Doctoring Health Care Knowledge

Grander Lessons from a Failure of Robotic Surgery

This week on my podcast, I deviated briefly from cardiology to discuss a shocking and sad study highlighting the vital nature of doing randomized controlled trials in the practice of medicine.

The reason I mentioned a trial comparing 2 types of hysterectomy (removal of the uterus) in women with early stage cervical cancer was not to opine on matters of cancer, but because the tragic story shows the harm doctors can do if we incorporate therapies without proper testing.

The New England Journal of Medicine published a trial in which women with early cervical cancer were randomized to two types of hysterectomy:

  • One was the type you see on billboards: minimally invasive laparoscopic robotic surgery
  • The other group got traditional open surgery.

The investigators measured the rate of disease-free survival at 4.5 years. They put about 300 patients in each group.

The results were shocking: 86% of women in the minimal-invasive arm were free of disease vs 96.5% in the open surgery. The difference was a whopping 10.6% worse. In other words, the minimally invasive surgery vs the standard approach harmed one in ten women.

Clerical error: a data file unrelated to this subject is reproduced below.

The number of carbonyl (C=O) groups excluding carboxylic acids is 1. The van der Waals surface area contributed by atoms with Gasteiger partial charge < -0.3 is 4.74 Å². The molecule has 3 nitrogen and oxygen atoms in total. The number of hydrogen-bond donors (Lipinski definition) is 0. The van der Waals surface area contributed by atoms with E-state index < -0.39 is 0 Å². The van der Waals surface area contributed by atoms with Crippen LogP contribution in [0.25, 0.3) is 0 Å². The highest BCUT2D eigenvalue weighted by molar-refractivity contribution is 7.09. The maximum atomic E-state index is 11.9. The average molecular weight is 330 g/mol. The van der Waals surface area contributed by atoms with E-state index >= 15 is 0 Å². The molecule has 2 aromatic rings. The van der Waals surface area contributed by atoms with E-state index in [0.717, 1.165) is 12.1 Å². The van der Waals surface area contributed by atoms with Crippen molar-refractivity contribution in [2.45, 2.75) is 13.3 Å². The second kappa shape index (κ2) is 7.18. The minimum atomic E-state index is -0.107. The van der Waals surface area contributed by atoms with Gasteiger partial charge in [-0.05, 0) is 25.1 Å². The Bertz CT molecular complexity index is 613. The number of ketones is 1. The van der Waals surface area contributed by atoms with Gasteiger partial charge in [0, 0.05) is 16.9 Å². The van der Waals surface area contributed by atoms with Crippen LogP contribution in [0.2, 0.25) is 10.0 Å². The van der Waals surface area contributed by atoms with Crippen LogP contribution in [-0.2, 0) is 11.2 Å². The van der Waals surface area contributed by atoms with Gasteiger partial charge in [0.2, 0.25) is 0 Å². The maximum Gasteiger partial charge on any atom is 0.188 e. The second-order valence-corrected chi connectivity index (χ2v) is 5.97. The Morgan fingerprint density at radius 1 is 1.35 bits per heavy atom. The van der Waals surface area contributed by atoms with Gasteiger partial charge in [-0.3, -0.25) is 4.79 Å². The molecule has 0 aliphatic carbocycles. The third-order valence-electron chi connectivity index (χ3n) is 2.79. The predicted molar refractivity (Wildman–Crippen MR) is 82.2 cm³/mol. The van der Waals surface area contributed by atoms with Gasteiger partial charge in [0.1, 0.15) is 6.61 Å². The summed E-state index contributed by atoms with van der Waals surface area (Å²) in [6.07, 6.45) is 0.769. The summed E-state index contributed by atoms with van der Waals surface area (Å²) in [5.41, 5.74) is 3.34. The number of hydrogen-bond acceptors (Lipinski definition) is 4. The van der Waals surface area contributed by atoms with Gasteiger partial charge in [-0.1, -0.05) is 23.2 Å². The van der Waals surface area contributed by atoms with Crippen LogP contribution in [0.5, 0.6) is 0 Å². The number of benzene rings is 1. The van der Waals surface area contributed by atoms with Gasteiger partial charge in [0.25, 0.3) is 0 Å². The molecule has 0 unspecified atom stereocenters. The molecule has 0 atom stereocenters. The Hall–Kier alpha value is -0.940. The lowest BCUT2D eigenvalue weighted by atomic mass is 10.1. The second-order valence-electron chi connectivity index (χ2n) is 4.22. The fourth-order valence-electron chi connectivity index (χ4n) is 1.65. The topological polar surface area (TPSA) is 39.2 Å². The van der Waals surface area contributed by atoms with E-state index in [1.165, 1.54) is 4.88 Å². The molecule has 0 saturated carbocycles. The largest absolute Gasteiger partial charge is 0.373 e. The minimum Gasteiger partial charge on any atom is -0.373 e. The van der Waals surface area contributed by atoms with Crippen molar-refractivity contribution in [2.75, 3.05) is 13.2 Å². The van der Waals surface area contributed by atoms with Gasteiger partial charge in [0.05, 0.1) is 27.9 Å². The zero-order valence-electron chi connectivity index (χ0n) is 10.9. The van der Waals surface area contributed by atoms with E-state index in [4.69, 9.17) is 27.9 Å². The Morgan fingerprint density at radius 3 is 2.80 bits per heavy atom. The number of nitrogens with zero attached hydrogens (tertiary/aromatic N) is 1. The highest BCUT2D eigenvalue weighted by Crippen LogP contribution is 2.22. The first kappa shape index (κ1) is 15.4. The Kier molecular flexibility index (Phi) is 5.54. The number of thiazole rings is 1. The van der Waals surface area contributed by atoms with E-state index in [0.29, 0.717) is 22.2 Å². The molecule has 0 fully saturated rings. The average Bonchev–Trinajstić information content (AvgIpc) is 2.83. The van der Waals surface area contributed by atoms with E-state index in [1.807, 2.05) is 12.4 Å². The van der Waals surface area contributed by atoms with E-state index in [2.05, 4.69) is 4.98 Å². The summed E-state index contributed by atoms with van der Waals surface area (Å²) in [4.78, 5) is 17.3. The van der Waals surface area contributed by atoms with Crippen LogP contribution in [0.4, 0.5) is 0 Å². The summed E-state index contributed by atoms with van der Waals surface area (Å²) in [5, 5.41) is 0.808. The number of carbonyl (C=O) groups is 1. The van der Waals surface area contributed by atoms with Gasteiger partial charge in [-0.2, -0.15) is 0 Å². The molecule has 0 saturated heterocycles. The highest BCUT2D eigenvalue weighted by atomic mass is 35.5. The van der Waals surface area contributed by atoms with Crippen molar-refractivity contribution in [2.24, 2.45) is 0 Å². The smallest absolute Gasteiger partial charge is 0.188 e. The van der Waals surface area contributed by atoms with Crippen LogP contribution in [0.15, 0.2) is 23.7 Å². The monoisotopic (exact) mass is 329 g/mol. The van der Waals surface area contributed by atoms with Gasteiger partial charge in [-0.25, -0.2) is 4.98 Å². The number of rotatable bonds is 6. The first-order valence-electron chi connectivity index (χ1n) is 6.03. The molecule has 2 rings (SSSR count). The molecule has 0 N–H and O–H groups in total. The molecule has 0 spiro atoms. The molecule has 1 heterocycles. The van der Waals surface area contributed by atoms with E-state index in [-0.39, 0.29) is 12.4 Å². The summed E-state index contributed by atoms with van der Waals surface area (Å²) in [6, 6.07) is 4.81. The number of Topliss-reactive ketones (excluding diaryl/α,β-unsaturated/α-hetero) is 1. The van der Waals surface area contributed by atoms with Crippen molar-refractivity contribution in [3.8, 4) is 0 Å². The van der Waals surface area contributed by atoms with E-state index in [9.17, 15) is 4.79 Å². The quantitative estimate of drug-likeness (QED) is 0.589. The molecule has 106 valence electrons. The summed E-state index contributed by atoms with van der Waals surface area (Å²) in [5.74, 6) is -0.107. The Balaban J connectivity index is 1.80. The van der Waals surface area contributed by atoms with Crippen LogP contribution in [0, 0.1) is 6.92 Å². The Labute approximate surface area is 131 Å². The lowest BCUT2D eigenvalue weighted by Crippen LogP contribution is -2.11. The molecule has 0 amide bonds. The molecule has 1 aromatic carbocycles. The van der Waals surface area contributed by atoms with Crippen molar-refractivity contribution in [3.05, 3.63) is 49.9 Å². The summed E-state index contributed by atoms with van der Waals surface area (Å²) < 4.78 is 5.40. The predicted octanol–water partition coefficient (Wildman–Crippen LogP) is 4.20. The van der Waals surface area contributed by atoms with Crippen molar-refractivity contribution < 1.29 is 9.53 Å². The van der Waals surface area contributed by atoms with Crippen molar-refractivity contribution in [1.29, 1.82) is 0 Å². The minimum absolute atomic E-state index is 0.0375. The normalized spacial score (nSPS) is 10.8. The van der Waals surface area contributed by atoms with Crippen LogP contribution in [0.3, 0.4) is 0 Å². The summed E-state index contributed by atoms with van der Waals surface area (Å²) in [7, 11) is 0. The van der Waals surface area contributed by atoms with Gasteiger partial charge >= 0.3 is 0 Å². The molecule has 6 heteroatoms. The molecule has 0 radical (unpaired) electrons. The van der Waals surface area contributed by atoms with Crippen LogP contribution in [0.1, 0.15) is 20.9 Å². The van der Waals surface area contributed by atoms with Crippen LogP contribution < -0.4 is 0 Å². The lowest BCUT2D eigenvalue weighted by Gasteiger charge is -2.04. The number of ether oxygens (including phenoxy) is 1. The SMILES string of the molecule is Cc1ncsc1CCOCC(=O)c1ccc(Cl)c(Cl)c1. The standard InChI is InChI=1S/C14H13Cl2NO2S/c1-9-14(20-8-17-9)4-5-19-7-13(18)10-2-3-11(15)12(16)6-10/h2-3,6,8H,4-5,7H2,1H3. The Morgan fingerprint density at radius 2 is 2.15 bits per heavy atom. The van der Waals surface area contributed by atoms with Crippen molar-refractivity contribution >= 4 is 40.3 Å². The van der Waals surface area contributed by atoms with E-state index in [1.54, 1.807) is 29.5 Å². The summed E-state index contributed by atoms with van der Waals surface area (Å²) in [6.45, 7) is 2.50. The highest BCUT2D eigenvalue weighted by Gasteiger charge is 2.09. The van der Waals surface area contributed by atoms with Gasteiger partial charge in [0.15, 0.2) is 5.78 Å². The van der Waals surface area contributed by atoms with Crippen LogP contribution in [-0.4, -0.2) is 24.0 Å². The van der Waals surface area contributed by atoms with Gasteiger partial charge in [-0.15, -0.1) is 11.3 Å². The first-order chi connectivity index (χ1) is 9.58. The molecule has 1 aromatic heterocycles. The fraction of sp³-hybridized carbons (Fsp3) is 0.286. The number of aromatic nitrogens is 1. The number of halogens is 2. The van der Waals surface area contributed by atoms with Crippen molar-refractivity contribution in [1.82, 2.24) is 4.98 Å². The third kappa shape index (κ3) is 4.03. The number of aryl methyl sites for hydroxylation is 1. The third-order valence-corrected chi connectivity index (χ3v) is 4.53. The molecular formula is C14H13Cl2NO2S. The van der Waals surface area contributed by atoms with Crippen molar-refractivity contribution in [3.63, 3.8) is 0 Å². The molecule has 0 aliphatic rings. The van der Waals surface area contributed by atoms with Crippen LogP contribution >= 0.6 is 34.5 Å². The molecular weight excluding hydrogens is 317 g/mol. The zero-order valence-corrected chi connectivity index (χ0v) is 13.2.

In the introduction of this paper, the authors write that current guidelines say either approach to this cancer is acceptable and “these recommendations have led to widespread use of a minimally invasive approach for radical hysterectomy, although there is a paucity of adequately powered RCTs.” Translation: doctors embraced this approach, hospitals advertised it and patients accepted it without proper evidence.

The message here transcends just one medical condition. It’s a message about doctors’ hubris–our excess confidence in accepting new therapies that have yet to be tested.

Cohort studies, small studies, retrospective studies should not lead to widespread acceptance of a new therapy. If you don’t randomize patients and blind the judges, you can’t be sure the treatment works. New approaches ought to be tested in this way.

Doctors need the courage to put our beloved therapies to the test. Patients need the knowledge to ask whether a proposed treatment has been tested in an RCT. Regulators could help by more often tying reimbursement to evidence generation. Viz: They could say, ok docs, you want that new device? We will pay for it if you enroll patients in a trial.

Finally: whenever you hear someone in medicine say we do something because it’s in the guidelines, I urge you to go to that document, find the paragraph and look at the citation. If it goes to anything besides a randomized controlled trial, be very skeptical.